Our last day was going to be skirting around London and involving a Thames river crossing by boat too. The usual 15mph headwind was there from the start and a bit of drizzle but we kept happy knowing the weather should improve and getting closer to the finish line. Much of the start was ups and downs going through Epping Forest. The weather did start to clear in time for the couple of descents we made, luckily no cars coming round one of the corners that one of the group ran wide on. There was quite a technical a 15-20% but had some sharp turns and then speed bumps which some thought was fun and wasn’t as much for others. After following a bike route we got to the river crossing point and were told the boat had broken down. We thought they were joking at first but it turned out they weren’t. We had to try fit us and the bikes in to the support vehicles to drive back and over a busy dual carriageway to get to the other side of the river that was about a 15 miles drive. After taking all the bikes to bits, it looked like at least one of us wasn’t able to fit. I volunteered to ride it and see them at the other side along with one of the others (safer with 2) but with moving gear round in the cars we did manage to all squeeze in.
After driving round, the delay meant we were well behind schedule. That also meant a decent lunch stop was out of the question, so a quick sandwich eaten in the car park. Toilet stop in the local pub and after Jenny chatting to the regulars about what we were doing they handed us some money for the collection. A quick check of the route and we were back on it again. Battling through aches and pains we had a minimal afternoon stop and try get to our destination in Kent as close to 1700 as possible. We tried to stay in 1 group as the roads were fairly quiet and didn’t want to drop anyone off the back of the group. 1700 passed but some colleagues that were from the area knew we weren’t far away. Within 2-3 miles from arrival there was a small climb that somebody shouted was a Strava segment as they went past me. So I got out of the saddle to chase him down and as I went past the front of the bike felt soggy. I’d got another flat front tyre. I nursed it up the remainder of the hill and as it hadn’t gone completely, I carried on. About a mile further I thought it wasn’t going to last, but was told the finish was about a few hundred meters down the road. Freewheeling to the last corner keeping my weight as far back as possible we went over the finish line to lots of people cheering and waving. The bikes were dumped and everyone in the group hugged each other. Photo’s were taken, I gave an interview about 4 times about finishing with a flat tyre – so that might be weird to see when it’s out on Youtube etc… the teaser trailer can be seen https://www.youtube.com/watch?v=DO9NQYWGE3Y
We’re all already talking about what to do next year. . . .
York Rouleurs Cycling Club Fish ‘n’ Chip Ride 2016
Come and join us for the 2016 Bridlington Fish ‘n’ Chip run on Saturday 4th June 2016!
2015 saw the birth of a classic club tradition in the making – a trip to the seaside for fish and chips on the front. Come and join us for a summer day’s riding through some of East Yorkshire’s best scenery on one of the longest days of year.
Reprising last year’s route we start at Constantine’s statue at the Minster at 7.30am and head for the picturesque road which rises through Millington Dale and Thixendale, along to our founder’s namesake village Butterwick. There, after suitably reverential social media opportunities, we swing northwards close by Wharram Percy, the deserted medieval village on the western edge of the chalk Wolds then east towards Flamborough and its famous lighthouses on the headland with its sheer white cliffs. After that it is a gleeful descent into Bridlington and the siren call of a well-earned lunch on the sea front.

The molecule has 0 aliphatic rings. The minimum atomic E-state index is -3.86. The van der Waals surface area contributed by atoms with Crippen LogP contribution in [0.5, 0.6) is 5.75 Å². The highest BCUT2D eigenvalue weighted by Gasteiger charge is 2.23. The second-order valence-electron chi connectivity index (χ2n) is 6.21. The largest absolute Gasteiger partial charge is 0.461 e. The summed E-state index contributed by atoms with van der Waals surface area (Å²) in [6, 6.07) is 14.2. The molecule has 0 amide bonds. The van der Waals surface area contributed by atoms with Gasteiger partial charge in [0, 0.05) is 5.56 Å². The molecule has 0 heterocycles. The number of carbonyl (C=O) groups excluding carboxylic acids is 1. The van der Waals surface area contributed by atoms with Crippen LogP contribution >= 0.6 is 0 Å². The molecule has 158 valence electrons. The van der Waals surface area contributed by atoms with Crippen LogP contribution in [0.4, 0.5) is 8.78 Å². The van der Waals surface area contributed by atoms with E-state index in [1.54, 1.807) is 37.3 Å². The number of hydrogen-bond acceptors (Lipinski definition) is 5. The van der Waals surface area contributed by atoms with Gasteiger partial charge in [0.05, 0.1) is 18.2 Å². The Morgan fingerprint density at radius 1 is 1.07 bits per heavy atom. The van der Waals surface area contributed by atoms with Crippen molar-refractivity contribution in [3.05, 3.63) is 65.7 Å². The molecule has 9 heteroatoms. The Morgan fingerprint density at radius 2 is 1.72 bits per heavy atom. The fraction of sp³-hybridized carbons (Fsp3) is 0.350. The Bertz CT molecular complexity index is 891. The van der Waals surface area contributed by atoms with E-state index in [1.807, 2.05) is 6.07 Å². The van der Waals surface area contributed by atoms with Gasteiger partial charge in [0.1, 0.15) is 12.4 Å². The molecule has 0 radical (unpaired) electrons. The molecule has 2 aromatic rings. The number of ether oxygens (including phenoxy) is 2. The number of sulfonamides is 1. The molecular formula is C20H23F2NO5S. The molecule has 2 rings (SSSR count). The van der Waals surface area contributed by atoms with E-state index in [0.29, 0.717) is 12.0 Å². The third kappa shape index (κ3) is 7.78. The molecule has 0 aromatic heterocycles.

The return leg takes us past the magnificent Elizabethan manor house at Burton Agnes, down through Watton where William de Malton, the 13th century master-mason who built Beverley Minster is buried, and as quickly as we can manage through the unremarkable Middleton on the Wolds before refuelling in Pocklington. Then it’s onwards onto familiar roads to be back in York in time for tea.
At 114 miles (184 km) and 3,000ft climbing it is a cracking day out at the very start of summer. Come and join us.
With many club members going to watch the Tour de Yorkshire, on Sunday 1st May, there will be no “open” ride this Sunday. Instead, there will be a members only ride out to Sutton Bank to watch the race. Interested YRCC members can find details of where and when on the forum at http://yorkrouleurs.boards.net/
Established in 2014, York Rouleurs Cycling Club is a friendly British Cycling-affiliated club aimed at encouraging group cycling for those based in and around York, North Yorkshire.
Initially conceived as an alternative to riding alone, we provide individuals with a time and place to meet, and the added security of the company of experienced group cyclists. Our weekly rides regularly attract up to 16 riders, all passionate about road cycling and with varying experience and ability.
Due to growing popularity and member base we have outgrown our old website and decided it was time for something new!
We also have an active social media presence, including Twitter, Facebook, Instagram and our website Forum, which acts as our virtual clubhouse and allows our members to help shape our club. Cycling is a great way to meet new people and we arrange regular social activities around our cycling events!
Let us know what you think of the new website in the comments section below…
Sundays ride will see us head south out of York through Bishopthorpe, Acaster Malbis, Appleton Roebuck, Bolton Percy, Oxton, Tadcaster, Boston Spa, Thorp Arch, Bickerton, Tockwith, Long Marston, and Rufforth, before heading back to York for coffee & cake.
Sundays ride will see us head south out of York through Copmanthorpe, Catterton, Tadcaster, Boston Spa, Thorp Arch, Walton, Bickerton, Bilton in Ainsty, Long Marston, Askham Richard, and Askham Bryan, before heading back to York for coffee & cake.